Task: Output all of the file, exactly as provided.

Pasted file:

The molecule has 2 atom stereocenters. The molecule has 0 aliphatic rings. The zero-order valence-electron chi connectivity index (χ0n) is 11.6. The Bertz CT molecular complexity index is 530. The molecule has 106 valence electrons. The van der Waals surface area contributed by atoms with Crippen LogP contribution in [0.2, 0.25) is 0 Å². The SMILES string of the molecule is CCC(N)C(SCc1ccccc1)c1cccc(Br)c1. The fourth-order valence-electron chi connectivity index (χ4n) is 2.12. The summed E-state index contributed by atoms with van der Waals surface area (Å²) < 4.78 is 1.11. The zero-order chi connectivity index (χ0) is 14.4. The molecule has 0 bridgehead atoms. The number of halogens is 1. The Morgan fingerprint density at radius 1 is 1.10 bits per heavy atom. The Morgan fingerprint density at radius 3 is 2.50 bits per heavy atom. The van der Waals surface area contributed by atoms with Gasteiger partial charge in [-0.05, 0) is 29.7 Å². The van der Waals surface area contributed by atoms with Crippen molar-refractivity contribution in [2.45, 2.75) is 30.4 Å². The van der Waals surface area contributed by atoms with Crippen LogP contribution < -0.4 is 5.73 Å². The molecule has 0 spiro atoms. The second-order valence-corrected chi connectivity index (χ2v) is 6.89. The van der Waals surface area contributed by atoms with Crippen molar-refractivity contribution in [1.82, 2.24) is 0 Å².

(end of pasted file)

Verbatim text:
The molecule has 2 atom stereocenters. The molecule has 0 aliphatic rings. The zero-order valence-electron chi connectivity index (χ0n) is 11.6. The Bertz CT molecular complexity index is 530. The molecule has 106 valence electrons. The van der Waals surface area contributed by atoms with Crippen LogP contribution in [0.2, 0.25) is 0 Å². The SMILES string of the molecule is CCC(N)C(SCc1ccccc1)c1cccc(Br)c1. The fourth-order valence-electron chi connectivity index (χ4n) is 2.12. The summed E-state index contributed by atoms with van der Waals surface area (Å²) < 4.78 is 1.11. The zero-order chi connectivity index (χ0) is 14.4. The molecule has 0 bridgehead atoms. The number of halogens is 1. The Morgan fingerprint density at radius 1 is 1.10 bits per heavy atom. The Morgan fingerprint density at radius 3 is 2.50 bits per heavy atom. The van der Waals surface area contributed by atoms with Gasteiger partial charge in [-0.05, 0) is 29.7 Å². The van der Waals surface area contributed by atoms with Crippen molar-refractivity contribution in [2.45, 2.75) is 30.4 Å². The van der Waals surface area contributed by atoms with Crippen LogP contribution < -0.4 is 5.73 Å². The molecule has 0 spiro atoms. The second-order valence-corrected chi connectivity index (χ2v) is 6.89. The van der Waals surface area contributed by atoms with Crippen molar-refractivity contribution in [1.82, 2.24) is 0 Å².